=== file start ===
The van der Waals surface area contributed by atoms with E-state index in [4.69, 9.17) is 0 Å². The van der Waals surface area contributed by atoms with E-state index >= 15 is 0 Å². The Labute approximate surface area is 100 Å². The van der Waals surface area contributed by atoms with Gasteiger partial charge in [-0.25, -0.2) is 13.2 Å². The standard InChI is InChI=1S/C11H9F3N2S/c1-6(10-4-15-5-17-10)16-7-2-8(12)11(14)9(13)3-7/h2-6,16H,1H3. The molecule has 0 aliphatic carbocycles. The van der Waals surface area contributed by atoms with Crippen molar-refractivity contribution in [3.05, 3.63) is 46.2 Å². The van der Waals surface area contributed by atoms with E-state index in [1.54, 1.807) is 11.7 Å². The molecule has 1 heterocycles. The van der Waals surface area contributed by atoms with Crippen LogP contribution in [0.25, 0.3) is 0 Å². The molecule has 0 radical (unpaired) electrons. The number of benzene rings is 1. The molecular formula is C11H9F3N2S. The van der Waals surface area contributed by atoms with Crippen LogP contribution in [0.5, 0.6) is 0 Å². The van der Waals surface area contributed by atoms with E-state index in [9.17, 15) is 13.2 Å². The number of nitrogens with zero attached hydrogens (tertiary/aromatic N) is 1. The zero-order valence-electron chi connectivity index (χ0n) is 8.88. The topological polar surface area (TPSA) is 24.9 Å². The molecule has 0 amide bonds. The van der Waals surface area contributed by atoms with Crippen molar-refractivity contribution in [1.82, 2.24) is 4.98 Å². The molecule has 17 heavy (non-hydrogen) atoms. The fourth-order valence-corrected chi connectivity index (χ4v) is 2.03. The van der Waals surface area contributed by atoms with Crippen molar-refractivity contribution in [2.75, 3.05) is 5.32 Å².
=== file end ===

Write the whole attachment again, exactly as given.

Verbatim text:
The van der Waals surface area contributed by atoms with E-state index in [4.69, 9.17) is 0 Å². The van der Waals surface area contributed by atoms with E-state index >= 15 is 0 Å². The Labute approximate surface area is 100 Å². The van der Waals surface area contributed by atoms with Gasteiger partial charge in [-0.25, -0.2) is 13.2 Å². The standard InChI is InChI=1S/C11H9F3N2S/c1-6(10-4-15-5-17-10)16-7-2-8(12)11(14)9(13)3-7/h2-6,16H,1H3. The molecule has 0 aliphatic carbocycles. The van der Waals surface area contributed by atoms with Crippen molar-refractivity contribution in [3.05, 3.63) is 46.2 Å². The van der Waals surface area contributed by atoms with E-state index in [1.54, 1.807) is 11.7 Å². The molecule has 1 heterocycles. The van der Waals surface area contributed by atoms with Crippen LogP contribution in [0.25, 0.3) is 0 Å². The molecule has 0 radical (unpaired) electrons. The number of benzene rings is 1. The molecular formula is C11H9F3N2S. The van der Waals surface area contributed by atoms with Crippen LogP contribution in [0.5, 0.6) is 0 Å². The van der Waals surface area contributed by atoms with E-state index in [9.17, 15) is 13.2 Å². The number of nitrogens with zero attached hydrogens (tertiary/aromatic N) is 1. The zero-order valence-electron chi connectivity index (χ0n) is 8.88. The topological polar surface area (TPSA) is 24.9 Å². The molecule has 0 amide bonds. The van der Waals surface area contributed by atoms with Crippen molar-refractivity contribution in [1.82, 2.24) is 4.98 Å². The molecule has 17 heavy (non-hydrogen) atoms. The fourth-order valence-corrected chi connectivity index (χ4v) is 2.03. The van der Waals surface area contributed by atoms with Crippen molar-refractivity contribution in [2.75, 3.05) is 5.32 Å².